A dream come true | The sheer amount of attention it gets is unmatched by any other motorcycle our team has ever reviewed
This is the kind of thing that dreams are made of. I grew up as a car lover, obsessing over the latest and greatest in the automotive industry. My cousin, twenty years older and already a seasoned motorcyclist by the time I learned how to read, was addicted to bikes and everything about them. As I approached the legal age to operate motorized vehicles, I began to learn from my cousin and get more and more into bikes. I’m a huge motorsport buff and was always fascinated by the Repsol livery on certain Honda motorcycles.
The first bike that had me floored was an older CBR with Repsol livery – I remember watching it go by my house as I played outside. I never forgot those colours and what they stood for. You can imagine, then, how I felt when I learned I would be spending a week with the 2015 Honda CBR1000RR SP, complete with the legendary Repsol livery that sealed the deal for me to get my bike license many years ago. This CBR1000RR has the same colours and logos as the RC213-S that Marc Marquez used in the MotoGP championship in 2014.
Other than the unique decals and paint scheme, the Repsol Edition bears the same roots, qualities, and characteristics of the CBR1000RR, a superbike that fans regularly drool over. The design is the same, featuring the sexy lines, fairings, and bubble-shaped windscreen that the CBR is known for. The windshield actually helps considerably with wind resistance and allows for a superbly comfortable highway riding experience. The layered fairings make it look mean and ready to pounce, a track bike that can be ridden on the street without too much fuss.
Under the rider is the 999cc liquid-cooled inline 4-cylinder from the CBR1000RR. Honda’s stats say it’s good for 171 horsepower and just over 78 lb-ft of torque. What’s truly impressive here is the 0-100 time of 2.6 seconds, a number that track day junkies will surely make the most of. Throttle response is ridiculously sharp, and the Repsol just wants to run. If anything, the throttle is a bit too twitchy in first and second gears, meaning smooth starts take a little bit of getting used to and the novice rider should stay far away until gaining some experience. The clutch is lighter than that of the GSX-R1000 and the six-speed close-ratio transmission shifts smoothly and effortlessly.
The chassis on the CBR1000RR is specially made, unique in the sense that it must be robust enough to endure hours of track life as well as being reliable for those who want to ride it daily. There’s a new Big Piston Fork front suspension to ensure there’s tons of feedback in the front, as well as a TTX36 rear shock. Ride quality is sharp and firm, not letting you forget for one minute that you’re riding one of the most powerful superbikes in the world. Those zipping around the city daily might want to choose something a little bit softer, but I’m more than willing to endure a little bit of harshness in exchange for the incredible riding experience this bike provides.
The instrument cluster is easy to read and features all pertinent information from operating temperature to trip computer as well as a tachometer and digital speedo. What I would have liked to see is a proper fuel gauge rather than just the reserve warning light, as it would help in estimating distance to empty. Running on exclusively premium-grade fuel, we averaged 6.9L/100km over two combined cycles on the CBR100RR, not too far off from other litre-bikes we have evaluated in the past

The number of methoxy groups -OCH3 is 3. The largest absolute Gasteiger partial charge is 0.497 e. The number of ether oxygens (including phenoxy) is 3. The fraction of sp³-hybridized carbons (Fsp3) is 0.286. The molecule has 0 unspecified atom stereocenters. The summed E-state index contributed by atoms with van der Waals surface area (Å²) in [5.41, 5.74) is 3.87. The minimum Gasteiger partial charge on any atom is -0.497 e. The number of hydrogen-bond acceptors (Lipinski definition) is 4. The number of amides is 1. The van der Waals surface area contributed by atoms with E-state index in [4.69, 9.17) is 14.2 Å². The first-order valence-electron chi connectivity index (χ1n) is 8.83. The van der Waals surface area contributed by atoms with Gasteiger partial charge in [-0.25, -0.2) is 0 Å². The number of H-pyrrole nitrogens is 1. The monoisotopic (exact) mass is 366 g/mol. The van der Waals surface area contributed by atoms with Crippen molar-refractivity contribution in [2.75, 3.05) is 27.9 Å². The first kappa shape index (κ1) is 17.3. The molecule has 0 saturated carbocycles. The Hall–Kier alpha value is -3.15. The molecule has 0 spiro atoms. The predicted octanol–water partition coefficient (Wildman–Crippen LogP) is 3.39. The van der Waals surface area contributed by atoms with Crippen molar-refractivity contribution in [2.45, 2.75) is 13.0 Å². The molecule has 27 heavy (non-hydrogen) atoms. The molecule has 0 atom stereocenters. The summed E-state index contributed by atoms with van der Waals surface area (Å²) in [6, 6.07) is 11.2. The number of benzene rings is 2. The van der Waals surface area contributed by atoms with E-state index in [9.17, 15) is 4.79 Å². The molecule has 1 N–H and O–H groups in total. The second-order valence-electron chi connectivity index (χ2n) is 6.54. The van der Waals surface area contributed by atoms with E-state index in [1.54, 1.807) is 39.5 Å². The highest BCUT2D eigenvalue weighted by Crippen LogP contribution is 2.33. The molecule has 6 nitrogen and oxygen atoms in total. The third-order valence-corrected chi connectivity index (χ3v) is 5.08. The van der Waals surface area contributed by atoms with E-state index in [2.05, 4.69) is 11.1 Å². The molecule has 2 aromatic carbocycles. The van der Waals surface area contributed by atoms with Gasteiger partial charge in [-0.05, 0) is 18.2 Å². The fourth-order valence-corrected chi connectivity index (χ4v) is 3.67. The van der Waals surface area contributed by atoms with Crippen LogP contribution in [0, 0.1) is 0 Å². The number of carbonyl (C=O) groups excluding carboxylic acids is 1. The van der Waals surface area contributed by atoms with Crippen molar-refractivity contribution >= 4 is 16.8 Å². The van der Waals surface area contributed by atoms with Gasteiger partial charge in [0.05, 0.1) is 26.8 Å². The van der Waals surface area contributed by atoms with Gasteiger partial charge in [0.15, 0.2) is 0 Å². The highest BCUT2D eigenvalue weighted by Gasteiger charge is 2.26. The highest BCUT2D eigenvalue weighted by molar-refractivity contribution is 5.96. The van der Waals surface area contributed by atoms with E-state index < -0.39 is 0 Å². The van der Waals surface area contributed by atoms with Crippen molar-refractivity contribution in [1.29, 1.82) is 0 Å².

Honda has implemented a special subframe that’s been lightened as well as engine bits that have been optimized for weight reduction as well as balance. The CBR1000RR SP weighs just below 441 pounds wet with a full tank of fuel, and its relatively light weight is evident when pushing it through those twisties. Of course, pushing it is a relative term, because 90% of riders won’t even take this bike halfway to its full potential. It’s just so responsive though, making decisions before I can even make up my mind. The handling is incredible, and it feels genuinely uncompromised, something that really shouldn’t be taken for granted in the age of technology and electronic nannies.
What’s not to like about the Honda CBR1000RR SP? Well, it’s almost as if each of this motorcycle’s flaws are relative, and that some may not even find a reason to complain. It lacks ABS, which is fine because it’s made for the track and being lightweight is more important than the balance sacrifice of an additional electronic module. There’s a cowl on the rear instead of a passenger seat, which wouldn’t be a big deal to someone such as myself who never carries passengers while on two wheels. Lastly, the riding position is typical to that of all supersports – crouched over the gas tank. I’m completely fine with this at the age of 26, when I don’t have back problems and actually enjoy sport bikes.
At 6’1, I’m able to flat foot the CBR1000RR SP perfectly, with its reasonable seat height of 32.2 inches. This is a bike that fits me well, though I’d have the 600RR and GSX-R600’s smaller size purely out of preference. Even still, living with the 2015 Honda CBR1000RR SP Repsol Edition is a dream come true. The sheer amount of attention it gets is unmatched by any other motorcycle our team has ever reviewed – it’s impossible to ride down the highway or a street in downtown Toronto without having both kids and adults photographing you with their phones. This is a bike that’s a celebrity on its own, and the $19,999 price tag is easy to swallow for the rewarding experience it delivers.
2015 Honda CBR1000RR SP Gallery